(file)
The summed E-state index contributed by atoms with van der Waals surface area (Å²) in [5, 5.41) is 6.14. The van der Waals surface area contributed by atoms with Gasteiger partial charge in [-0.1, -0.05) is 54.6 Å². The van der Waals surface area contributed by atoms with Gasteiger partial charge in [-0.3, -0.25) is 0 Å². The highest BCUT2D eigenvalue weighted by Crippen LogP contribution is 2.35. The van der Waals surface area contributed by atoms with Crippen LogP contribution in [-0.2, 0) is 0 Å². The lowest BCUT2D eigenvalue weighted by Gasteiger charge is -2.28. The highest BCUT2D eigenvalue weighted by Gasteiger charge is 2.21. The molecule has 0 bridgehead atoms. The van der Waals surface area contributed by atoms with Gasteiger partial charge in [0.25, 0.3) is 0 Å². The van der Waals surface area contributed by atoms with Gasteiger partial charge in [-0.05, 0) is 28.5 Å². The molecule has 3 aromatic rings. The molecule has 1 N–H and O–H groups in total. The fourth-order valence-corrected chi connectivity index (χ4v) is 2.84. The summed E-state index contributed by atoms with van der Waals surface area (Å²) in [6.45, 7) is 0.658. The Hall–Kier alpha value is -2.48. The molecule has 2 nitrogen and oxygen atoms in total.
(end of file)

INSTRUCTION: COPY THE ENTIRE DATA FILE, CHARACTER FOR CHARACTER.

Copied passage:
The summed E-state index contributed by atoms with van der Waals surface area (Å²) in [5, 5.41) is 6.14. The van der Waals surface area contributed by atoms with Gasteiger partial charge in [-0.1, -0.05) is 54.6 Å². The van der Waals surface area contributed by atoms with Gasteiger partial charge in [-0.3, -0.25) is 0 Å². The highest BCUT2D eigenvalue weighted by Crippen LogP contribution is 2.35. The van der Waals surface area contributed by atoms with Crippen LogP contribution in [-0.2, 0) is 0 Å². The lowest BCUT2D eigenvalue weighted by Gasteiger charge is -2.28. The highest BCUT2D eigenvalue weighted by Gasteiger charge is 2.21. The molecule has 0 bridgehead atoms. The van der Waals surface area contributed by atoms with Gasteiger partial charge in [0.25, 0.3) is 0 Å². The van der Waals surface area contributed by atoms with Gasteiger partial charge in [-0.05, 0) is 28.5 Å². The molecule has 3 aromatic rings. The molecule has 1 N–H and O–H groups in total. The fourth-order valence-corrected chi connectivity index (χ4v) is 2.84. The summed E-state index contributed by atoms with van der Waals surface area (Å²) in [6.45, 7) is 0.658. The Hall–Kier alpha value is -2.48. The molecule has 2 nitrogen and oxygen atoms in total.